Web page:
Eilean Donan is a very typical mediaeval Gaelic Tower House of the time of the great marine warlords of the Gaelic West Highland archipelago known as “The Lords of the Isles”. These kings of a marine empire ruled by Birlinn (a Scottish longboat) and claymore, and Eilean Donan Castle saw its share of conflicts during this time. In 1539 Donald MacDonald of Sleat attacked Eilean Donan Castle with 50 Birlinn challenging the authority of King James V in his quest for the Lordship. Famously his attack is foiled by one Duncan MacRae who is fortunate to mortally wound Donald with his last arrow. The arrow hole from which Duncan shot his last arrow can still be seen today on the wall of the Great Well.

In the mid 17th century even Cromwell’s forces took the castle and held Kintail in a brutal grip. Such were their demands for food and fuel from the MacRaes of Inverinate that the Castle’s garrison incurred the wrath of the clan, and their leader, a Campbell, was cut in half by a claymore wielding MacRae.

The clansmen of Kintail were loyal to King James known as Jacobus in Latin and the King’s supporters were thus known as Jacobites. In 1715 the Jacobite clansmen of Kintail captured Eilean Donan for the King and gathered here before setting off south for Sheriffmuir in support of the Earl of Marr for King James against The Duke of Argyle for King George 1st.  There is a magnificent painting commemorating the event on the walls of the Banqueting Hall. Legend tells that the MacRaes were cut down in the heart of the battle and Kintail would suffer 58 widows after that battle.

Yet support for the exiled House of Stuart remained strong in Kintail and Eilean Donan Castle would yet again be the focus for 1719 Jacobite Uprising. In 1719 Spain and England were at war for the control of global maritime supremacy. Spain saw the Gaelic Highlander and the Jacobites as a potential way to topple George of Hanover from the throne and defeat English plans. Two Spanish forces were sent to illicit Jacobite support. The first small expeditionary force was sent to the Highlands with Earl Marshal Keith and Tullibardine who were to instigate a Jacobite Uprising amongst the Highland clans. Their base was to be Eilean Donan. The second larger force was to invade England. But fate played an indiscriminate hand and a dreadful storm destroyed the main Spanish fleet as the rounded Cape Finistair and entered the Bay of Biscay. With known Spanish allies attacking the Hanoverians to the South the Jacobites were not vulnerable and exposed in the Highlands and sure enough the Hanoverians turned their attentions North.

On the 10th of May three Hanoverian frigates arrived at Lochalsh. The Enterprise, the Flamborough, and the Worcester. They found Eilean Donan Castle garrisoned by about 30 Spanish soldiers and a small band of Jacobites who were not prepared to surrender. The Government warships began to bombard Eilean Donan Castle with cannon. This was the last castle in the British Isles to be so bombarded. The Government had superior numbers and firepower eventually sending boarding parties ashore to force a surrender. With the capture of Eilean Donan Captain Herdman of the Enterprise orders that the repositories of Spanish gunpowder be set afire, and so Eilean Donan Castle was reduced to a ruin in a series of terrible explosions.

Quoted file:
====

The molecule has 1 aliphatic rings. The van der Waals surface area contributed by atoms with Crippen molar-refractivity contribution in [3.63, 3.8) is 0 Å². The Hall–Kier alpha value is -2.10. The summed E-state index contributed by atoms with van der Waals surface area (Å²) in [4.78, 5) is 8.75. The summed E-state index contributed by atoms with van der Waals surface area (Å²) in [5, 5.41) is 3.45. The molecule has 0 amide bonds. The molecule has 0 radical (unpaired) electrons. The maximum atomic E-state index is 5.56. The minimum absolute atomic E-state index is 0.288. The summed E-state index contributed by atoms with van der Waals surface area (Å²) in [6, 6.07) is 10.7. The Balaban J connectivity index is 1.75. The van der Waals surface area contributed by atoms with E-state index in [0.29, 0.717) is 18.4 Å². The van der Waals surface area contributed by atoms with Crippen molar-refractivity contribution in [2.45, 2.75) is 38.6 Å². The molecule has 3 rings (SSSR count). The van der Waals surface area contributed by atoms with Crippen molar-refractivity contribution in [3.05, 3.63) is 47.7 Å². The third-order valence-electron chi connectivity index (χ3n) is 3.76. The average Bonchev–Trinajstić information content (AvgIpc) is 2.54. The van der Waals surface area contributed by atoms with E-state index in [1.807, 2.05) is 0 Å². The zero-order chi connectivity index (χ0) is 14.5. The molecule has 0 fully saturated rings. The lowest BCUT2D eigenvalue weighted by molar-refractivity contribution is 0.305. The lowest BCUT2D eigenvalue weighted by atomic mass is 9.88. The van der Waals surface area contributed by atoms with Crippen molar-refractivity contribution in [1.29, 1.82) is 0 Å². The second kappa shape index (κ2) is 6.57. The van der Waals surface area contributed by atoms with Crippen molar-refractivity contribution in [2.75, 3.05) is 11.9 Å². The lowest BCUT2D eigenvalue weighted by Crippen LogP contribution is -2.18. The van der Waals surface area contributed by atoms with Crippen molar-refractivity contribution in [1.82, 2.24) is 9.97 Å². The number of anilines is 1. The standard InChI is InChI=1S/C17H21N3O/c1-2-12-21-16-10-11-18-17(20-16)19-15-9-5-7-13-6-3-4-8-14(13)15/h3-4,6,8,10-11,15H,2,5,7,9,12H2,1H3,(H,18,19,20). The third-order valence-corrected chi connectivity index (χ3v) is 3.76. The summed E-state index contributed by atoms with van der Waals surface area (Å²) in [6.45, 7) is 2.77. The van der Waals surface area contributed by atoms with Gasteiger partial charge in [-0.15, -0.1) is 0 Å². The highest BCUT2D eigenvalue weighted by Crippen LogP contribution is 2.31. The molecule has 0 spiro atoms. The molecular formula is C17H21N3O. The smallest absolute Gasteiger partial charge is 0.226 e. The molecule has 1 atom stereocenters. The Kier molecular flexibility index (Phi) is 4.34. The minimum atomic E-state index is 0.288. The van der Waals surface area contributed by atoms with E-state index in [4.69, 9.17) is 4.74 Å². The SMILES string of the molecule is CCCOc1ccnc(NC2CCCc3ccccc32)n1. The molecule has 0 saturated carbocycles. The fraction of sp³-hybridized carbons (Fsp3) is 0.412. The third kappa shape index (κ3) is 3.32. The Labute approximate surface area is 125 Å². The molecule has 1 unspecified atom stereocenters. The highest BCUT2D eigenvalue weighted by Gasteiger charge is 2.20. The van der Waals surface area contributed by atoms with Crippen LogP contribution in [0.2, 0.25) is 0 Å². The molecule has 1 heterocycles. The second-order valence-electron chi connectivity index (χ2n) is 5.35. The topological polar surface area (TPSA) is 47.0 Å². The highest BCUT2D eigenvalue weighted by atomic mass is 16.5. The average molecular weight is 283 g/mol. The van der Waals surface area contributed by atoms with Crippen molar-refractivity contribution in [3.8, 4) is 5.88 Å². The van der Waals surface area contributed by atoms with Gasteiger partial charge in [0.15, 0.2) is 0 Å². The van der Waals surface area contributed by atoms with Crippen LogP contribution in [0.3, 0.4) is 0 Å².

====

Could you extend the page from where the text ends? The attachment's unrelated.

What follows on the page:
A month later at the Pass of Glenshiel the Jacobites and their Spanish allies fought General Wightman’s Redcoats. The battle ended with the Highlanders melting away over the Five Sisters of Kintail and the Spanish surrendering to the Government.

With the destruction of Eilean Donan Castle, and Kintail daunted by the Redcoats the castle became a picturesque ruin over the next century. But after almost 200 years had elapsed the castle saw a most unlikely rebirth…….

Lieutenant Colonel John MacRae had grown up fuelled with his father’s tales of his illustrious MacRae clan ancestors and their home of Eilean Donan. Lieutenant Colonel MacRae had married an English heiress from the Lincolnshire town of Newark. Her name was Isabella Mary Gilstrap known to all as Ella. A condition of her inheritance required Lieutenant Colonel John MacRae to adopt her surname and so they became the MacRae Gilstrap family.

The MacRae Gilstrap family thus bought the ruin of Eilean Donan in 1911 and there they raised the clan MacRae banner for the first time in centuries. Now by serendipitous good fortune Lieutenant Colonel John MacRae Gilstrap and Ella met a local stonemason and wood carver called Farquhar MacRae who was hired to consolidate the remains of the castle. However the decision was taken to restore the castle and the MacRae Gilstrap family hired an Edinburgh firm of architects to draw up construction plans, and for Farquhar to be made Clerk of Works. Farquhar laboured over the next 20 years on the castle eventually earning the Gaelic nickname Fearachar a’ Chastiall or Farquhar of the Castle. Sadly,  he died in 1932 a mere six months before the castle was completed and never saw the completed article. A bronze plaque in the courtyard with the MacRae badge of Fir Club Moss and the legend Fearachar a’ Chastiall 1912 –1932 commemorates his life. However the castle returned to her former glory and is a fitting tribute to his dedication and skill.

The MacRae Gilstrap family had a grand opening and march of the clan to the castle in 1932. It became their regular summer home before the war. Lieutenant Colonel John MacRae Gilstrap died in 1936 and Ella survived him until 1949. Eilean Donan Castle then passed to their son Duncan, who became the new constable of the castle. In the 1950s Eilean Donan was perhaps only known to a few intrepid adventurers to the West Highland coast. However a spate of Hollywood movies in the 50s featuring the castle such as Bonnie Price Charlie, Prince Valiant, and most importantly The Master of Ballentrae made Eilean Donan a familiar image.